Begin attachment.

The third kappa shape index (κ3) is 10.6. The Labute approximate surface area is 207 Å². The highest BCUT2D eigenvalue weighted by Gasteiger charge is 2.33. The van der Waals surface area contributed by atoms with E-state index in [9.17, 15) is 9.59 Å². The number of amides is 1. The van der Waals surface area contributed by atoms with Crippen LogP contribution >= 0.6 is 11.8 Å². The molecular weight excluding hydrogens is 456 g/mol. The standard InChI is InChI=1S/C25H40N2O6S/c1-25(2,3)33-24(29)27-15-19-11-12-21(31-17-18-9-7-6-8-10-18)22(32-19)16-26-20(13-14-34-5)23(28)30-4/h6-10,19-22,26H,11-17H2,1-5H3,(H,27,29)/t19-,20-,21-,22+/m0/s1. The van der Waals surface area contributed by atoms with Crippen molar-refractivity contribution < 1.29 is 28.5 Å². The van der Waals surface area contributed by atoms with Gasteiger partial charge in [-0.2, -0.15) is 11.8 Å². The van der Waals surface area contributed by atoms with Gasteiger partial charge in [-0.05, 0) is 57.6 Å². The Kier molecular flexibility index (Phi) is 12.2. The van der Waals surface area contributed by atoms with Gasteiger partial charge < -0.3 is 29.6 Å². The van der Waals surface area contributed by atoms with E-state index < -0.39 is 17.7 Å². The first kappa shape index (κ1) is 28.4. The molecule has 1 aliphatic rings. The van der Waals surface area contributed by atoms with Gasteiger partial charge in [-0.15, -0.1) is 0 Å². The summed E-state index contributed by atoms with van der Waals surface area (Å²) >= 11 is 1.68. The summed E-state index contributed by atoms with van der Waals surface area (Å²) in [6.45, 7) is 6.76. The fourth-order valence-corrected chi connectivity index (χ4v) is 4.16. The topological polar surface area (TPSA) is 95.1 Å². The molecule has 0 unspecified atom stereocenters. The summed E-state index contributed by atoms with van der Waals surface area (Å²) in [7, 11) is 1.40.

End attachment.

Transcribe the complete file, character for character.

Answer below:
The third kappa shape index (κ3) is 10.6. The Labute approximate surface area is 207 Å². The highest BCUT2D eigenvalue weighted by Gasteiger charge is 2.33. The van der Waals surface area contributed by atoms with E-state index in [9.17, 15) is 9.59 Å². The number of amides is 1. The van der Waals surface area contributed by atoms with Crippen LogP contribution >= 0.6 is 11.8 Å². The molecular weight excluding hydrogens is 456 g/mol. The standard InChI is InChI=1S/C25H40N2O6S/c1-25(2,3)33-24(29)27-15-19-11-12-21(31-17-18-9-7-6-8-10-18)22(32-19)16-26-20(13-14-34-5)23(28)30-4/h6-10,19-22,26H,11-17H2,1-5H3,(H,27,29)/t19-,20-,21-,22+/m0/s1. The van der Waals surface area contributed by atoms with Crippen molar-refractivity contribution < 1.29 is 28.5 Å². The van der Waals surface area contributed by atoms with Gasteiger partial charge in [-0.2, -0.15) is 11.8 Å². The van der Waals surface area contributed by atoms with Gasteiger partial charge in [-0.05, 0) is 57.6 Å². The Kier molecular flexibility index (Phi) is 12.2. The van der Waals surface area contributed by atoms with Gasteiger partial charge < -0.3 is 29.6 Å². The van der Waals surface area contributed by atoms with E-state index < -0.39 is 17.7 Å². The first kappa shape index (κ1) is 28.4. The molecule has 1 aliphatic rings. The van der Waals surface area contributed by atoms with Gasteiger partial charge in [-0.15, -0.1) is 0 Å². The summed E-state index contributed by atoms with van der Waals surface area (Å²) >= 11 is 1.68. The summed E-state index contributed by atoms with van der Waals surface area (Å²) in [6.45, 7) is 6.76. The fourth-order valence-corrected chi connectivity index (χ4v) is 4.16. The topological polar surface area (TPSA) is 95.1 Å². The molecule has 0 unspecified atom stereocenters. The summed E-state index contributed by atoms with van der Waals surface area (Å²) in [7, 11) is 1.40.